About this Research Topic
Approximately 15,000 liters of air transit through the respiratory tract during respiration on a daily basis. The epithelium of the pulmonary airways plays a prominent role in protecting us against detrimental agents since it is continually exposed to particles that are potentially harmful for the lungs including microorganisms, dust and air pollutants. However, via mucociliary clearance and coughing, these agents are eliminated and airway integrity is protected from these potentially damaging attacks.
Until recently, the epithelium of the respiratory tract was only seen as a physical barrier, macrophages being considered as the main immune sensor of inflammation and damage in the respiratory tract. Although its structural integrity is essential, it is now well established that the airway epithelium plays a major role in triggering an innate immune response to protect the lung from infection and injury in various chronic respiratory diseases. Airway epithelial cells express receptors to detect microorganisms, including Toll-Like Receptors (TLRs) and Nucleotide-binding oligomerization domain-like receptors (NLRs) to trigger an innate immune response. In addition, they secrete defense molecules, for instance mucins, anti-microbial peptides and surfactant proteins that act to maintain homeostasis in the lung. Interestingly, defects in these mechanisms are associated with chronic lung pathologies such as cystic fibrosis, chronic obstructive pulmonary disease, idiopathic pulmonary fibrosis and asthma.
Previously considered as almost sterile, the recent discovery of a lung microbiome via new sequencing technologies has changed our conception of how the development of a lung disease may occur or evolve according to changes (imbalance/dysbiosis) in the microbiota. Besides descriptive and correlative studies about these changes, it is still unknown at the molecular level how the microbiota, either physiologic or pathogenic, interact with the lung mucosa and how this impacts on mucosal immunity in the lung.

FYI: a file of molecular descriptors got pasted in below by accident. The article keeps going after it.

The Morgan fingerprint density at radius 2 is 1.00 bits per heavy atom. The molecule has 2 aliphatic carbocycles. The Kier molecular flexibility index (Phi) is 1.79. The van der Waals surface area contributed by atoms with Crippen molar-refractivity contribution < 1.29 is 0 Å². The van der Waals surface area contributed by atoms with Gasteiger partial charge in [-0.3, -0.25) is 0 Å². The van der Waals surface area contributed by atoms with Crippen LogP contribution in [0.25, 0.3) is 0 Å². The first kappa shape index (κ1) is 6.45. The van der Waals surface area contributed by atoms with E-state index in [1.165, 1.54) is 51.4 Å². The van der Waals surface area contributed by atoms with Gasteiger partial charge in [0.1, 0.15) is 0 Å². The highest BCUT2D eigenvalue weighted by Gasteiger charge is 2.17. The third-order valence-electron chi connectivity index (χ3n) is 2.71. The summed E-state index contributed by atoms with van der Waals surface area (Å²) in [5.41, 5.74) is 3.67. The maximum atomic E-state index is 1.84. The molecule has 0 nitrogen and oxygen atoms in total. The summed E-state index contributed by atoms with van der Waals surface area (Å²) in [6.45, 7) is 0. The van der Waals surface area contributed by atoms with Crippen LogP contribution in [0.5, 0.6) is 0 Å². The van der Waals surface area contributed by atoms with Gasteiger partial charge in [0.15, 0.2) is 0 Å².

In this Research Topic, we aim to assemble a series of articles that highlight how the airway epithelium is essential in the onset and modulation of the innate immune system in chronic lung diseases including, but not limited to, cystic fibrosis, chronic obstructive pulmonary disease, idiopathic pulmonary fibrosis and asthma. We will also explore the interplay between the lung microbiome and the airway epithelium
We welcome the submission of Reviews, Mini-Reviews and Original Research articles that cover, but are not limited to, the following topics:
1. The biological functions of the airway epithelial barrier in regulating immunity.
2. Abnormal crosstalk between the commensal microbiota and the immune system in the lung.
3. Therapeutic interventions aimed at restoring airway barrier integrity and lung immune homeostasis such as anti-inflammatory molecules.
Important Note: All contributions to this Research Topic must be within the scope of the section and journal to which they are submitted, as defined in their mission statements. Frontiers reserves the right to guide an out-of-scope manuscript to a more suitable section or journal at any stage of peer review.